Zimbabwe Review

Reflections on Zimbabwe

In short term, Mugabe benefits from sticking to unity government deal

Posted by CM on February 4, 2009

The widespread doubt and scepticism about whether Robert Mugabe will stick to the national unity government deal with Morgan Tsvangirai is justified, given how slippery and cynical Mugabe has been throughout his time in power.

At an African Union meeting in Ethiopia, Mugabe is said to have assured his fellow African rulers that he would stick by it, even going way over the top in describing his commitment to it:

“This development is in line with our past record and current aspiration of building a nation that is anchored on the principle of justice, equality and neutrality,” Mugabe said. Nation anchored on ” justice, equality and neutrality?” Talk about cynical bullshit!

And yet Mugabe does have incentive to stick by it. To the outside world he can give the impression of having made tremendous concessions, making everybody forget that he personally and his party have clearly been shown to be second in terms of their popularity with the Zimbabwean electorate. If it wasn’t for a flawed and cynical electoral process, accompanied by the poor strategy of Tsvangirai and his MDC, Mugabe and his ZANU-PF would by right have been the opposition party now, rightfully out of power.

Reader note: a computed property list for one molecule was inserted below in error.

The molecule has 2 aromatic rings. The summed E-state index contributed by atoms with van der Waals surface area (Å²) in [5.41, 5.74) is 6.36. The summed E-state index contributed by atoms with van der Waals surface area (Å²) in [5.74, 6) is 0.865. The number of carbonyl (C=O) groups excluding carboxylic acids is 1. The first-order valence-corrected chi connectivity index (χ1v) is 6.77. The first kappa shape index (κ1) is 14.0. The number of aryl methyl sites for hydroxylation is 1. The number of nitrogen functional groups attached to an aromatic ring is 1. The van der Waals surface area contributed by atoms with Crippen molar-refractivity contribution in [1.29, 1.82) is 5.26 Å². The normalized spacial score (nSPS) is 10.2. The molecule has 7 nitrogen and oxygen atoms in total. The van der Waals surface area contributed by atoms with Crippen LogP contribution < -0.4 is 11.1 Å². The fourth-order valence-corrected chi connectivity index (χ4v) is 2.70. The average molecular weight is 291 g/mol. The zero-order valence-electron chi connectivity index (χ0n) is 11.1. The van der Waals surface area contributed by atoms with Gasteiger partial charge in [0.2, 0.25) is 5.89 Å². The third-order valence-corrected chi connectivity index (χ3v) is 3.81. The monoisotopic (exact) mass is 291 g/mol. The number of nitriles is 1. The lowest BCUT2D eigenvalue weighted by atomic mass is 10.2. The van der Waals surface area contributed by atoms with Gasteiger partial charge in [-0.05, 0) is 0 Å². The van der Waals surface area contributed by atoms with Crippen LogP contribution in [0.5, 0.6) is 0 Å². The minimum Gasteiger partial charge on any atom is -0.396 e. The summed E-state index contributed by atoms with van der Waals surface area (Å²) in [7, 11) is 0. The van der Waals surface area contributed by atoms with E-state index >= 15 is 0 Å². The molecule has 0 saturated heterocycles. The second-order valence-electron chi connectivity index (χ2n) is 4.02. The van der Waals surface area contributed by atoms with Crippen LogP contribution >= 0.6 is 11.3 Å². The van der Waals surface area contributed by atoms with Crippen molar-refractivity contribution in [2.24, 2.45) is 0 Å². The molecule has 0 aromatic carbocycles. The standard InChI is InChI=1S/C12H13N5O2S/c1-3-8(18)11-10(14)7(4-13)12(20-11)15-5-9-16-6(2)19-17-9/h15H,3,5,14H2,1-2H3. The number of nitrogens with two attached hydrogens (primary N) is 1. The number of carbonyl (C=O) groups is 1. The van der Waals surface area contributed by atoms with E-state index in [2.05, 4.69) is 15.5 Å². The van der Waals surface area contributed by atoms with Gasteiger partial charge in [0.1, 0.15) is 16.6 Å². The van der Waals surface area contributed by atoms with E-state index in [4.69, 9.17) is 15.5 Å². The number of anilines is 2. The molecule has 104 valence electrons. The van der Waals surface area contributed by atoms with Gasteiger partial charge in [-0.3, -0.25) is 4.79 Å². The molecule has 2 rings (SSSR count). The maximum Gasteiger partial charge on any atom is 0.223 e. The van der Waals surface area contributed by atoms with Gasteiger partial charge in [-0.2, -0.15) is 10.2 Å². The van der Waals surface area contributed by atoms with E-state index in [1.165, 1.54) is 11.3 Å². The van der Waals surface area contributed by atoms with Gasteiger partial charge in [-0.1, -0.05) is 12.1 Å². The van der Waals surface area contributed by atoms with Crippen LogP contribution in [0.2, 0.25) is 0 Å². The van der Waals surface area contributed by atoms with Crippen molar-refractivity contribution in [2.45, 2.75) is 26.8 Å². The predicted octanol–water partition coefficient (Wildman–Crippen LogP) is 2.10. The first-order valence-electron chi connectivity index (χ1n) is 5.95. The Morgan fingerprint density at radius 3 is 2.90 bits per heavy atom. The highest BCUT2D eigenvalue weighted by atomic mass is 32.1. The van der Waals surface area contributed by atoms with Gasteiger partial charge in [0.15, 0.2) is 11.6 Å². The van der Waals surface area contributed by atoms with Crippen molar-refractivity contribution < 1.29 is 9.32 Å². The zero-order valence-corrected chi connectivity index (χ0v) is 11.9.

Whatever difficult-for-him concessions it required, the unity agreement has given him what he arguably could no longer earn by winning honest elections. He gets what he craves the most, to continue to be called ‘president of Zimbabwe,’  whether the Zimbabweans are with him or not. And regardless of which ministerial and other portfolios are conceded to the MDC, as long as Mugabe and ZANU-PF have control over the guns and other instruments of raw power, they can easily run circles around Tsvangirai and the MDC.

So in the short term I believe Mugabe is sincere about sticking to the deal. It gives him more than he deserved and earned, even some of the ‘presidential authority’ he had lost internationally by his nakedly shabby electoral antics.

While the politicians are making an accommodation amongst themselves, it remains to be sen if this agreement represents the beginning of the end of Zimbabweans’ long nightmare or not. That is quite something else.

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